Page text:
Notice of permit

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Regional or Local Number: JNP-2017-24038

Notice is hereby given that pursuant to the provisions of section 74 of the Species at Risk Act permit no. JNP-2017-24038 is issued.

Scientific research for the conservation of the species

Parks Canada is examining next steps for recovery of caribou within Jasper National Park, and continued monitoring wolves and caribou will be used to inform future decisions. The Agency will monitor caribou by helicopter (determining minimum population size and composition) and collect fecal samples as a component of non-invasive population monitoring (DNA extracted from fecal samples contributes to population estimates and calculation of vital rates). This activity may temporarily displace individuals from preferred habitats and increase sensory disturbance in caribou habitat. However, mitigations to reduce these impacts will be taken and the activity is not expected to affect the functionality of caribou habitat. In March 2021, Parks Canada will capture and radio collar females in the Tonquin caribou herd in order to better understand cause-specific mortality, current habitat use, and to determine a health profile of this herd (from blood and tissue samples).

Start Date: 2021-03-01   End Date: 2021-03-31

Issuing Authority: Parks Canada Agency

Authority Used:

  • Species at Risk Act
  • Canada National Parks Act

Location of Activity (province, territory or ocean):

  • Alberta

Affected Species:

Alternatives: Alternatives considered for this project are to leave the structures as is, leave only the chimney structure, maintain and retain the structures, and remove the structures completely now. Leaving the structures in whole or in part were not recommended actions due to the anticipated fiPopulation monitoring is a critical component of identifying effectiveness of management actions and status of woodland caribou within the National Park. Although the alternative of using non-invasive methods to calculate most population parameters are being implemented, there is no reasonable alternative to using helicopters to find animals and determine herd composition and minimum size. We will continue non-invasive population monitoring, but we lack information on cause-specific mortality (and timing), there is no alternative to radio collaring for acquiring this information. Mitigations: Researchers will try to land far from caribou and use a spotting scope to determine sex and age composition; avoid unnecessarily close approaches when conducting aerial surveys or ground observations; and collect scat from locations that caribou have already left whenever possible, or return to the site on a subsequent day or hour if caribou are using the site upon first arrival. Expert contractors with multiple years of experience and a low capture mortality record (< 2%) will be used to capture the caribou. Capture protocols are consistent with those in use for caribou and have been reviewed and accepted by the Parks Canada Animal Care Task Force. Capture will not be scheduled unless there is sufficient snow on the ground as caribou are found more quickly, move at slower speeds, and have adequate cushion during capture (to minimize risk to individuals). Jeopardy to Survival or Recovery of the Species: Despite the fact that all herds are small and declining, the impacts of the research on caribou vital rates are expected to be minimal. Any effects of the research are expected to be below the level of detectability and not impact the survival and recovery of caribou. Any negative impact is outweighed by the benefits of monitoring population trends towards developing effective management approaches. Protocols are in place to immediately cease capture operations and conduct a full review in the event of capture-related mortality.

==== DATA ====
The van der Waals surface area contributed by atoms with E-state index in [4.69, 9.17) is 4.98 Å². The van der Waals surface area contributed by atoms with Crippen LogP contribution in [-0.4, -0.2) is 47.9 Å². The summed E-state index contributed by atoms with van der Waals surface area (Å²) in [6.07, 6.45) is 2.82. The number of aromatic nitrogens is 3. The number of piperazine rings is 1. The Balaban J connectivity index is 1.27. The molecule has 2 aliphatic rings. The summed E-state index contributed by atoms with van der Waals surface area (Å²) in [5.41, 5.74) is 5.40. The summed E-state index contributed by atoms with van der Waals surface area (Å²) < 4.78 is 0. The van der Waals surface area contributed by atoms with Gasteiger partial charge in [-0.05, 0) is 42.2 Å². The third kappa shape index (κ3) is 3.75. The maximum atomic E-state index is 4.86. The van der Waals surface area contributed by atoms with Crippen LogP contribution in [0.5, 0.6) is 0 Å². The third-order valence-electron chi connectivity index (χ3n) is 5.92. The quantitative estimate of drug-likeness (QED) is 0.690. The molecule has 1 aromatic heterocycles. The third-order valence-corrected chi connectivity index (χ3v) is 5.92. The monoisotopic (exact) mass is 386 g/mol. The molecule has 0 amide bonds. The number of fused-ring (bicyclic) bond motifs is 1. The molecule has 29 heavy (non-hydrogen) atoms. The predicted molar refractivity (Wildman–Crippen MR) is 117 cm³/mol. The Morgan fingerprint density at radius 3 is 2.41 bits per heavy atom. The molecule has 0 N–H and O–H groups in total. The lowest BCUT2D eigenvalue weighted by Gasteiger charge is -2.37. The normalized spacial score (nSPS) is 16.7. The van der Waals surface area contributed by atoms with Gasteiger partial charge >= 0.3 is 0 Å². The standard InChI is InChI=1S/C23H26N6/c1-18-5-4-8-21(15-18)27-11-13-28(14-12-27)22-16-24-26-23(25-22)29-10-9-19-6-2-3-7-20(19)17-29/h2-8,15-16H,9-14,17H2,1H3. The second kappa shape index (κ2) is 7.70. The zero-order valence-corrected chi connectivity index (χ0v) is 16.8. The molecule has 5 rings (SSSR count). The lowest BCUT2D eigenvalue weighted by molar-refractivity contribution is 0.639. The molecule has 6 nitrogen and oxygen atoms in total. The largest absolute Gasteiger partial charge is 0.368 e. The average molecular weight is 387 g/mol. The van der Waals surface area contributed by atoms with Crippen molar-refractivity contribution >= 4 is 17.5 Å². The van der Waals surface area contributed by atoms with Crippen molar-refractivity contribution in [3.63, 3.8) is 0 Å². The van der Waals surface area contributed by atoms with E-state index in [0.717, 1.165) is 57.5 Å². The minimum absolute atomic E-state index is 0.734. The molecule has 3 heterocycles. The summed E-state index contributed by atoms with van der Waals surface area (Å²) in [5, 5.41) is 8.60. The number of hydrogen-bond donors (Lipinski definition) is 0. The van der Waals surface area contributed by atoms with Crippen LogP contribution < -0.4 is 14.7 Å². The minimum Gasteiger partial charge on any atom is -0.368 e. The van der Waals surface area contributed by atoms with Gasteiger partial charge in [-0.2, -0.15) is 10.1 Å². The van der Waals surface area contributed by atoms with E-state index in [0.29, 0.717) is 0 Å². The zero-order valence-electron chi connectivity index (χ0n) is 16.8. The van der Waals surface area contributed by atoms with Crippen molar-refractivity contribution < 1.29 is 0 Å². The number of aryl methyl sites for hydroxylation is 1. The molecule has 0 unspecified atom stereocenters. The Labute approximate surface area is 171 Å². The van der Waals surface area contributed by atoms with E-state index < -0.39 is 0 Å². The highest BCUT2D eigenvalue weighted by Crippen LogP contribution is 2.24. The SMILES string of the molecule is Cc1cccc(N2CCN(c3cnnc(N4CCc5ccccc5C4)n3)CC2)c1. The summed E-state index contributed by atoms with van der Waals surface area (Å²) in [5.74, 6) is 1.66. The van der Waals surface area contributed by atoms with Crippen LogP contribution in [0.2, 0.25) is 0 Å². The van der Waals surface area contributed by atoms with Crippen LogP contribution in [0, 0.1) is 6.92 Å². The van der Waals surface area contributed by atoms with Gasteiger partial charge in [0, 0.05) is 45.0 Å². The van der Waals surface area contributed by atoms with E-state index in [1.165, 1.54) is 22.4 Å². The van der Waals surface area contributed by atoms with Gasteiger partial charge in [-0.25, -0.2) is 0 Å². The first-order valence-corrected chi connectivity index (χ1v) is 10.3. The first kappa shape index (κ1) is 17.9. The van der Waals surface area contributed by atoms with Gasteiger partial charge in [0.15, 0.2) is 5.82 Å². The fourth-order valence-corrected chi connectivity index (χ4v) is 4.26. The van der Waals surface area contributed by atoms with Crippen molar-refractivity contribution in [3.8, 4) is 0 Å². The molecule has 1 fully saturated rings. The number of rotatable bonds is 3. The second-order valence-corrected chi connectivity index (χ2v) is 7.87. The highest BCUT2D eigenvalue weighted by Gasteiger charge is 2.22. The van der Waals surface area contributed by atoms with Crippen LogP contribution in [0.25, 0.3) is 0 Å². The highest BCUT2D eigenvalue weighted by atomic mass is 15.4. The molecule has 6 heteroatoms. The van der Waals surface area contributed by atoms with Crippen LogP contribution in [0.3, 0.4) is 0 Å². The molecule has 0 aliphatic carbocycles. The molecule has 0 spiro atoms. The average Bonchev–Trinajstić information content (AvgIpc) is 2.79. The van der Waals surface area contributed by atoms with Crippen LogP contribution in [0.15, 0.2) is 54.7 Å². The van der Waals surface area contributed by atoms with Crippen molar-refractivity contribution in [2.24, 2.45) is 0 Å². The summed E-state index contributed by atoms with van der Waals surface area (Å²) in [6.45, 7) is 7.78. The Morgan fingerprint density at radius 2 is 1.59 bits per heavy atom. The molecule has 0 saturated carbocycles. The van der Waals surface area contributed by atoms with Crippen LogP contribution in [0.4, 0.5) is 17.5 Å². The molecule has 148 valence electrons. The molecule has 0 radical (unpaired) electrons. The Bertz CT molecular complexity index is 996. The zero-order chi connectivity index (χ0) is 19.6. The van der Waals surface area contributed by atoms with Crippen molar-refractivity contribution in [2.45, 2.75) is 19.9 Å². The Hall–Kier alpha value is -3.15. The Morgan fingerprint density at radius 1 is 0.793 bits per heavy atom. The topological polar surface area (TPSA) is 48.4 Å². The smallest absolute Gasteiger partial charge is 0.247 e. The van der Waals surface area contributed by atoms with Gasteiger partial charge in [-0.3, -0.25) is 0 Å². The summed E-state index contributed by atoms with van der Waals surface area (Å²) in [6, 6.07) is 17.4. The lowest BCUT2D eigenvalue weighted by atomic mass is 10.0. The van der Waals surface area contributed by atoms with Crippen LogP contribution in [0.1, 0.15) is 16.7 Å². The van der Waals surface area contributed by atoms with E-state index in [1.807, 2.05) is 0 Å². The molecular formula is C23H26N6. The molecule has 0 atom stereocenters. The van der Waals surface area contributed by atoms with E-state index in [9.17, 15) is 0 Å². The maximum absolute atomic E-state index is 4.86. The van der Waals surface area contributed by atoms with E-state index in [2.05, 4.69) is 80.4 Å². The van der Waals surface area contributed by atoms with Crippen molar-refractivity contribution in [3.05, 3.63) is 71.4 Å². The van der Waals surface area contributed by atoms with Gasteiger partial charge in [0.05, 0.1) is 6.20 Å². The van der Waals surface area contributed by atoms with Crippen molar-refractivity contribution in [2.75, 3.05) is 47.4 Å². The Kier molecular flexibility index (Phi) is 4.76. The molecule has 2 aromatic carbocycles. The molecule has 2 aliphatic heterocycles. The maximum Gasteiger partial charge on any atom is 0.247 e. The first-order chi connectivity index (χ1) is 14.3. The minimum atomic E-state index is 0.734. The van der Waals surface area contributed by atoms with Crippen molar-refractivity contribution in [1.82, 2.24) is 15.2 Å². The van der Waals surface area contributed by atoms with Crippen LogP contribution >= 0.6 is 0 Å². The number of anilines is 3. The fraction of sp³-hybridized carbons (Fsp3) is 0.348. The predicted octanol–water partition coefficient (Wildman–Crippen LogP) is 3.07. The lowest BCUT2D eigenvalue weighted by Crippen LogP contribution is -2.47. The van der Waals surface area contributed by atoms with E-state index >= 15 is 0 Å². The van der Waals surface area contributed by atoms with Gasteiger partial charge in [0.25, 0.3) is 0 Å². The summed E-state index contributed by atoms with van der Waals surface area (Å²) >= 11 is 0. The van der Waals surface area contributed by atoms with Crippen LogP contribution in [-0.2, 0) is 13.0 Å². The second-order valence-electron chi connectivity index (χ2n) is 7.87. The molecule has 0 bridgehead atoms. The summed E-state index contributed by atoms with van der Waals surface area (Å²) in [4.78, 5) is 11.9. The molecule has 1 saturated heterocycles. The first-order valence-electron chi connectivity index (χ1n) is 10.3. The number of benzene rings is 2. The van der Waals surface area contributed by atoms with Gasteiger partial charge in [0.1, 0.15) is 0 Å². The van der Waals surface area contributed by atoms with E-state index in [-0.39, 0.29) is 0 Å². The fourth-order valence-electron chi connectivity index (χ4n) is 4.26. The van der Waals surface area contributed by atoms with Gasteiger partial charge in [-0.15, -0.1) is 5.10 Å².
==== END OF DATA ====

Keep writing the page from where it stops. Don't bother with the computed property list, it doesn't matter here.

Contact Person(s)
Parks Canada
Conservation Programs Branch
Protected Areas Establishment and Conservation
Parks Canada
30 Victoria Street 3rd floor
Gatineau, QC
J8X 0B3
Tel: 888-773-8888
Fax: 819-420-9273;

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